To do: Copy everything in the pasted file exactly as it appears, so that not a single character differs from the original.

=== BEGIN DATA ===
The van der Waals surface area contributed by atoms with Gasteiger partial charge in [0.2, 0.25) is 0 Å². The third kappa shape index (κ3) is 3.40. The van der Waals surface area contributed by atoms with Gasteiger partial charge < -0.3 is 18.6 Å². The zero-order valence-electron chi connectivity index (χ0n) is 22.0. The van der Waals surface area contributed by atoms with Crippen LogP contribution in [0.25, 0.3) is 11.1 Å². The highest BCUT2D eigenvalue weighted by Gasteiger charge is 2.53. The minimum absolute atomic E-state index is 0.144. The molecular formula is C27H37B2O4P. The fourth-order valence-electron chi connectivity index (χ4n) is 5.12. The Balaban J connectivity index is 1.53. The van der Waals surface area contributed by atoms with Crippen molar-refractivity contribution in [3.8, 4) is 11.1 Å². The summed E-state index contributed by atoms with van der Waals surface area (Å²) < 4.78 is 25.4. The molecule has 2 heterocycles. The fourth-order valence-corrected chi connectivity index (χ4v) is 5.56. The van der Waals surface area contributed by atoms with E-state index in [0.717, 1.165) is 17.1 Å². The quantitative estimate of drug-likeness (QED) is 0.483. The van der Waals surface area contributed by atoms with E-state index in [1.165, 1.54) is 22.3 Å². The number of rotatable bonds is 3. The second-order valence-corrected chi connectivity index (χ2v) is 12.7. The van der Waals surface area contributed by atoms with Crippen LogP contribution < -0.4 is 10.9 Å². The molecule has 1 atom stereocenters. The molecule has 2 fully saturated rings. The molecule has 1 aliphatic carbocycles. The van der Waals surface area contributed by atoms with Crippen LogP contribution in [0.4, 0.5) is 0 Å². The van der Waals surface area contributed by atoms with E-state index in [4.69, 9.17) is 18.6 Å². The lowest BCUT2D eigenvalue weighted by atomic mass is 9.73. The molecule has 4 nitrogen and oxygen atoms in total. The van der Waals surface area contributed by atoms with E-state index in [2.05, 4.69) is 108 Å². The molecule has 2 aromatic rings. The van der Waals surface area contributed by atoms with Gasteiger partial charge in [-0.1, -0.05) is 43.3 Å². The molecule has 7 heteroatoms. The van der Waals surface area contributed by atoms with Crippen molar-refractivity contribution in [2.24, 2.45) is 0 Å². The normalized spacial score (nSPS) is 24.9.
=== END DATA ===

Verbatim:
The van der Waals surface area contributed by atoms with Gasteiger partial charge in [0.2, 0.25) is 0 Å². The third kappa shape index (κ3) is 3.40. The van der Waals surface area contributed by atoms with Gasteiger partial charge < -0.3 is 18.6 Å². The zero-order valence-electron chi connectivity index (χ0n) is 22.0. The van der Waals surface area contributed by atoms with Crippen LogP contribution in [0.25, 0.3) is 11.1 Å². The highest BCUT2D eigenvalue weighted by Gasteiger charge is 2.53. The minimum absolute atomic E-state index is 0.144. The molecular formula is C27H37B2O4P. The fourth-order valence-electron chi connectivity index (χ4n) is 5.12. The Balaban J connectivity index is 1.53. The van der Waals surface area contributed by atoms with Crippen molar-refractivity contribution in [3.8, 4) is 11.1 Å². The summed E-state index contributed by atoms with van der Waals surface area (Å²) < 4.78 is 25.4. The molecule has 2 heterocycles. The fourth-order valence-corrected chi connectivity index (χ4v) is 5.56. The van der Waals surface area contributed by atoms with E-state index in [0.717, 1.165) is 17.1 Å². The quantitative estimate of drug-likeness (QED) is 0.483. The van der Waals surface area contributed by atoms with E-state index in [1.165, 1.54) is 22.3 Å². The number of rotatable bonds is 3. The second-order valence-corrected chi connectivity index (χ2v) is 12.7. The van der Waals surface area contributed by atoms with Crippen LogP contribution < -0.4 is 10.9 Å². The molecule has 1 atom stereocenters. The molecule has 2 fully saturated rings. The molecule has 1 aliphatic carbocycles. The van der Waals surface area contributed by atoms with Crippen LogP contribution in [0.4, 0.5) is 0 Å². The van der Waals surface area contributed by atoms with E-state index in [4.69, 9.17) is 18.6 Å². The lowest BCUT2D eigenvalue weighted by atomic mass is 9.73. The molecule has 4 nitrogen and oxygen atoms in total. The van der Waals surface area contributed by atoms with E-state index in [2.05, 4.69) is 108 Å². The molecule has 2 aromatic rings. The van der Waals surface area contributed by atoms with Gasteiger partial charge in [-0.1, -0.05) is 43.3 Å². The molecule has 7 heteroatoms. The van der Waals surface area contributed by atoms with Crippen molar-refractivity contribution in [2.24, 2.45) is 0 Å². The normalized spacial score (nSPS) is 24.9.